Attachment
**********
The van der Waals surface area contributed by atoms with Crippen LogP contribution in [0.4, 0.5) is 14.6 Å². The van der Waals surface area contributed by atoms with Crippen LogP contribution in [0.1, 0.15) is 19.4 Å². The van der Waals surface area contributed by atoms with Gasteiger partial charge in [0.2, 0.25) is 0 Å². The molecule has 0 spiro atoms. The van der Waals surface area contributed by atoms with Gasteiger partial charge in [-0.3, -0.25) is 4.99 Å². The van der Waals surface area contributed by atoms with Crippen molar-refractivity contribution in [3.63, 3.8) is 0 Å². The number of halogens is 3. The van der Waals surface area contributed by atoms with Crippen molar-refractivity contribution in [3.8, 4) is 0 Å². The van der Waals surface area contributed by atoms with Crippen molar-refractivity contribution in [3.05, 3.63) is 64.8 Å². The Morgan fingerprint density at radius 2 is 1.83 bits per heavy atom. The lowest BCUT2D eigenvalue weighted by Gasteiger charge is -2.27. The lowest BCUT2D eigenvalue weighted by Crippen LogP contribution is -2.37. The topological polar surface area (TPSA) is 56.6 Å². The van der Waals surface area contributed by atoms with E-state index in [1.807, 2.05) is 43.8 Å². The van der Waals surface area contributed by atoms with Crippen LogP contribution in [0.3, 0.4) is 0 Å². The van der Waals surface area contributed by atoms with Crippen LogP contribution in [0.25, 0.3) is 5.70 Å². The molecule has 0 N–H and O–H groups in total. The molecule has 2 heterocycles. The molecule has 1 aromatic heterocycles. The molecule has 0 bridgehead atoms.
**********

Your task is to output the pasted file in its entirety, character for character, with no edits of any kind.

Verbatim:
The van der Waals surface area contributed by atoms with Crippen LogP contribution in [0.4, 0.5) is 14.6 Å². The van der Waals surface area contributed by atoms with Crippen LogP contribution in [0.1, 0.15) is 19.4 Å². The van der Waals surface area contributed by atoms with Gasteiger partial charge in [0.2, 0.25) is 0 Å². The molecule has 0 spiro atoms. The van der Waals surface area contributed by atoms with Gasteiger partial charge in [-0.3, -0.25) is 4.99 Å². The van der Waals surface area contributed by atoms with Crippen molar-refractivity contribution in [3.63, 3.8) is 0 Å². The number of halogens is 3. The van der Waals surface area contributed by atoms with Crippen molar-refractivity contribution in [3.8, 4) is 0 Å². The van der Waals surface area contributed by atoms with Crippen molar-refractivity contribution in [3.05, 3.63) is 64.8 Å². The Morgan fingerprint density at radius 2 is 1.83 bits per heavy atom. The lowest BCUT2D eigenvalue weighted by Gasteiger charge is -2.27. The lowest BCUT2D eigenvalue weighted by Crippen LogP contribution is -2.37. The topological polar surface area (TPSA) is 56.6 Å². The van der Waals surface area contributed by atoms with E-state index in [1.807, 2.05) is 43.8 Å². The van der Waals surface area contributed by atoms with Crippen LogP contribution in [0.3, 0.4) is 0 Å². The van der Waals surface area contributed by atoms with Crippen LogP contribution in [0.25, 0.3) is 5.70 Å². The molecule has 0 N–H and O–H groups in total. The molecule has 2 heterocycles. The molecule has 1 aromatic heterocycles. The molecule has 0 bridgehead atoms.